3) America as “God’s Chosen People” or “The Greatest Nation on Earth”

Besides the issues of work vs. white privilege and independence vs. interdependence, a third area of confession relates to how I view my country in relation to other nations. Peter Marshall’s and David Manuel’s 1977 The Light and the Glory: Did God Have a Plan for America? is an important propaganda piece for those who see America as occupying a unique place in God’s affection, a kind of New Israel. (This textbook has been widely used in Christian homeschooling for children). Rather than examining our national sins alongside our national virtues, it’s a one-sided presentation, arguing a 20th century version of “manifest destiny,” the 19th century rationale for U.S. expansionism.

The truth is that God loves the U.S. in the same way and to the same degree that God loves all nations. God sent Jesus to be the Savior of the world (John 1:29, 3:16), not just one country. To love one’s country is patriotic; to believe that God’s special favor resides upon it above all others is ethnocentric and idolatrous. Of this attitude of American exceptionalism, of the idea that we are a nation that is a cut-above, I repent.

4) Trusting in guns and military might more than trusting in God

Finally, I’ve placed too much trust in guns and weapons of war and not enough trust in God. This temptation is nothing new. The Psalmist observed: “Some nations boast of their chariots and horses, but we boast in the name of the LORD our God” (Psalm 20:7, NLT). Former President Jimmy Carter – himself a devout Christian – has lamented the warlike posture of our nation over time, claiming in April 2019 that the United States has been at peace for only 16 of our 242 years as a nation. I confess that too often I’ve soft-pedaled the clear teaching of Jesus for Christians to be peacemakers (Matthew 5:9), thinking it an impossible ideal reserved for some future time after Jesus returns. I’ve remained quiet when our Defense budget is increased yet again, even though it is already larger than the next 10 countries combined. May the Lord forgive me for my silence and give me courage to speak against our war-like ways, even as the number of homeless in my own city explodes in the middle of an historic pandemic. Surely, we can do better, and I would be part of the solution.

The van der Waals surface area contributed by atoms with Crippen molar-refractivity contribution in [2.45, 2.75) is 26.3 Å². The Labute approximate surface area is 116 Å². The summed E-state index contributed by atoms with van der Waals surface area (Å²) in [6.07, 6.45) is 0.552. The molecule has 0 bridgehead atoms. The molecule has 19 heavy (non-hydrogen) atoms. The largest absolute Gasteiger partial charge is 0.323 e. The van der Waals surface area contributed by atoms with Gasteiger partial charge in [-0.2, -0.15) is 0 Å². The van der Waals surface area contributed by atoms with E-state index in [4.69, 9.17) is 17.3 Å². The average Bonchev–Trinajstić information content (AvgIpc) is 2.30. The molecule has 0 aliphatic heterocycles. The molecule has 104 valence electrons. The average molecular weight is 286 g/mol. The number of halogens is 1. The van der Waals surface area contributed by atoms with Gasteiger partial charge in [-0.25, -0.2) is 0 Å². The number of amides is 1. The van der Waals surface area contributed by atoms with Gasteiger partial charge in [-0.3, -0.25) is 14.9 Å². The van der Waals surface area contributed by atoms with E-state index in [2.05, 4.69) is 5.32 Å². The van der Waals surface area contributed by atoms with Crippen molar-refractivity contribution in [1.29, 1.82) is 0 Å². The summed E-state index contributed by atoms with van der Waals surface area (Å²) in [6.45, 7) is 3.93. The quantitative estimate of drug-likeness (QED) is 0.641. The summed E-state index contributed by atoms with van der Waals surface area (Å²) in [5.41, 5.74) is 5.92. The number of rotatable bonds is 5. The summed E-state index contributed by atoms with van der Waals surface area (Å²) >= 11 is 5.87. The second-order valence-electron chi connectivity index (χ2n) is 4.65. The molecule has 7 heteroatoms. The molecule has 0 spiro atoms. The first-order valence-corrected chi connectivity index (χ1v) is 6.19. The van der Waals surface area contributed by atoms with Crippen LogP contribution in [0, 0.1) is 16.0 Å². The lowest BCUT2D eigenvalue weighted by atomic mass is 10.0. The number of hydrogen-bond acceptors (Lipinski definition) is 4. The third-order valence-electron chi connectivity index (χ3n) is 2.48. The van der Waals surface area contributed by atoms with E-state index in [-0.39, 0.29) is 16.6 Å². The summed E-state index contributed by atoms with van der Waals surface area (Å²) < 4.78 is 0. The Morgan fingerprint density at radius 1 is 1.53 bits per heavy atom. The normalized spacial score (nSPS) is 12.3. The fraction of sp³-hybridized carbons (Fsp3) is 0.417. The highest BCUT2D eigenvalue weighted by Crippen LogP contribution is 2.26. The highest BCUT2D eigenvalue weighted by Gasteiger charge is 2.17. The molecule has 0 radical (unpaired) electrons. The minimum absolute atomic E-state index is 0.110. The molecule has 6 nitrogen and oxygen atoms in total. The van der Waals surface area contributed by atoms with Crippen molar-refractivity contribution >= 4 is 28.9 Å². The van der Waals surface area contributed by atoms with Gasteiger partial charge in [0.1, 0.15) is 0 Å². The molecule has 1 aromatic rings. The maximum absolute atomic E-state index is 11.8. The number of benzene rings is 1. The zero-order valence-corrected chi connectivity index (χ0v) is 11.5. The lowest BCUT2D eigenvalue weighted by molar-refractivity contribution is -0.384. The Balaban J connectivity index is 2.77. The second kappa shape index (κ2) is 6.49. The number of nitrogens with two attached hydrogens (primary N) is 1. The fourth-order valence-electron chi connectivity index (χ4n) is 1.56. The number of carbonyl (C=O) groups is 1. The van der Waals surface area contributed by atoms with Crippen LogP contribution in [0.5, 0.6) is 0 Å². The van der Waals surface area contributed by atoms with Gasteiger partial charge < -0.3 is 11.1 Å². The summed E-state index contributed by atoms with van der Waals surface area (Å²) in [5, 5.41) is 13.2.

Conclusion

Confusing hard work with white privilege, the false notion of “independence,” American exceptionalism, and militarism — These are four areas where I confess my complicity with larger American cultural narratives that, left unchecked, contribute to the chaos like we saw on January 6, 2021. As people of Christian faith, may we go to God in prayer and fasting, asking the Lord to reveal to us these blind spots and others. Once we have knowledge of them, may God give us the grace we need to confess them and repent, changing our thinking and our behavior, becoming like Christ in thought, word, and deed.

*Note: In doing so, I acknowledge that I’m looking at one side of the coin only, that there have been positive contributions of the unique American take on Christian faith, such as the “can do” attitude that can be channeled to make positive change in the world in the name of Christ. Abolition of slavery is just one example.

____________

Image credits

cross and baseball player: by the author